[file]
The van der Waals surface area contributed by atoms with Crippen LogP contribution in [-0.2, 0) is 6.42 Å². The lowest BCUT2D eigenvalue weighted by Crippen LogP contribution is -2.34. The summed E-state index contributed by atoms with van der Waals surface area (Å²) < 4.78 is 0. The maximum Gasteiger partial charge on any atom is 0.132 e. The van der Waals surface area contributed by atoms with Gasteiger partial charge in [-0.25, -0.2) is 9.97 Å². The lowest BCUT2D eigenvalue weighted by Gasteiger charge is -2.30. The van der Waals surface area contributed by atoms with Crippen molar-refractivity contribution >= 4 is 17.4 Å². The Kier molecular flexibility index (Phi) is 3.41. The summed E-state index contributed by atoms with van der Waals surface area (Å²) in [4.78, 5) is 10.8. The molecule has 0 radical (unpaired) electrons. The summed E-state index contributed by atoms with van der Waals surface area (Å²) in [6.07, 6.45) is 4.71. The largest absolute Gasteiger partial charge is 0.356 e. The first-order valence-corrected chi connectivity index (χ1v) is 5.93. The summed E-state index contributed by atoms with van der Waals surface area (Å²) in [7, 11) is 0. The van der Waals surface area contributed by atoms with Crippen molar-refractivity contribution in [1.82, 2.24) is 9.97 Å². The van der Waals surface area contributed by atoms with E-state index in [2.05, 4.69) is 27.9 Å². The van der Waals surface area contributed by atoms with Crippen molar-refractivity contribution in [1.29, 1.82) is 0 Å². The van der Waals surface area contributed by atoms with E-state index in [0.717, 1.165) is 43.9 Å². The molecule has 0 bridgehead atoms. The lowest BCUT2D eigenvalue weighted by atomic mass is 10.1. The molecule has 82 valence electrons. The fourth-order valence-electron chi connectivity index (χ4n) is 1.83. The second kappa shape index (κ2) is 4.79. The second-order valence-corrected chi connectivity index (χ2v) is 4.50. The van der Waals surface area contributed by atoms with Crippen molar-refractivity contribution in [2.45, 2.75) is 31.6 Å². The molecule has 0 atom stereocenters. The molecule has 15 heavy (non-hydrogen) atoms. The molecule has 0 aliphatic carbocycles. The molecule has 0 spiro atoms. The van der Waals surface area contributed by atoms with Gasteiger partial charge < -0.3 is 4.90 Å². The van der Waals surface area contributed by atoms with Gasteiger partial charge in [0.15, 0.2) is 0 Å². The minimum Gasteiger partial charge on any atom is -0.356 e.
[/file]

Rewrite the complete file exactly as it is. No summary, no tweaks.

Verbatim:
The van der Waals surface area contributed by atoms with Crippen LogP contribution in [-0.2, 0) is 6.42 Å². The lowest BCUT2D eigenvalue weighted by Crippen LogP contribution is -2.34. The summed E-state index contributed by atoms with van der Waals surface area (Å²) < 4.78 is 0. The maximum Gasteiger partial charge on any atom is 0.132 e. The van der Waals surface area contributed by atoms with Gasteiger partial charge in [-0.25, -0.2) is 9.97 Å². The lowest BCUT2D eigenvalue weighted by Gasteiger charge is -2.30. The van der Waals surface area contributed by atoms with Crippen molar-refractivity contribution >= 4 is 17.4 Å². The Kier molecular flexibility index (Phi) is 3.41. The summed E-state index contributed by atoms with van der Waals surface area (Å²) in [4.78, 5) is 10.8. The molecule has 0 radical (unpaired) electrons. The summed E-state index contributed by atoms with van der Waals surface area (Å²) in [6.07, 6.45) is 4.71. The largest absolute Gasteiger partial charge is 0.356 e. The first-order valence-corrected chi connectivity index (χ1v) is 5.93. The summed E-state index contributed by atoms with van der Waals surface area (Å²) in [7, 11) is 0. The van der Waals surface area contributed by atoms with Crippen molar-refractivity contribution in [1.82, 2.24) is 9.97 Å². The van der Waals surface area contributed by atoms with E-state index in [2.05, 4.69) is 27.9 Å². The van der Waals surface area contributed by atoms with Crippen molar-refractivity contribution in [1.29, 1.82) is 0 Å². The van der Waals surface area contributed by atoms with E-state index in [0.717, 1.165) is 43.9 Å². The molecule has 0 bridgehead atoms. The lowest BCUT2D eigenvalue weighted by atomic mass is 10.1. The molecule has 82 valence electrons. The fourth-order valence-electron chi connectivity index (χ4n) is 1.83. The second kappa shape index (κ2) is 4.79. The second-order valence-corrected chi connectivity index (χ2v) is 4.50. The van der Waals surface area contributed by atoms with Crippen molar-refractivity contribution in [2.45, 2.75) is 31.6 Å². The molecule has 0 atom stereocenters. The molecule has 15 heavy (non-hydrogen) atoms. The molecule has 0 aliphatic carbocycles. The molecule has 0 spiro atoms. The van der Waals surface area contributed by atoms with Gasteiger partial charge < -0.3 is 4.90 Å². The van der Waals surface area contributed by atoms with Gasteiger partial charge in [0.15, 0.2) is 0 Å². The minimum Gasteiger partial charge on any atom is -0.356 e.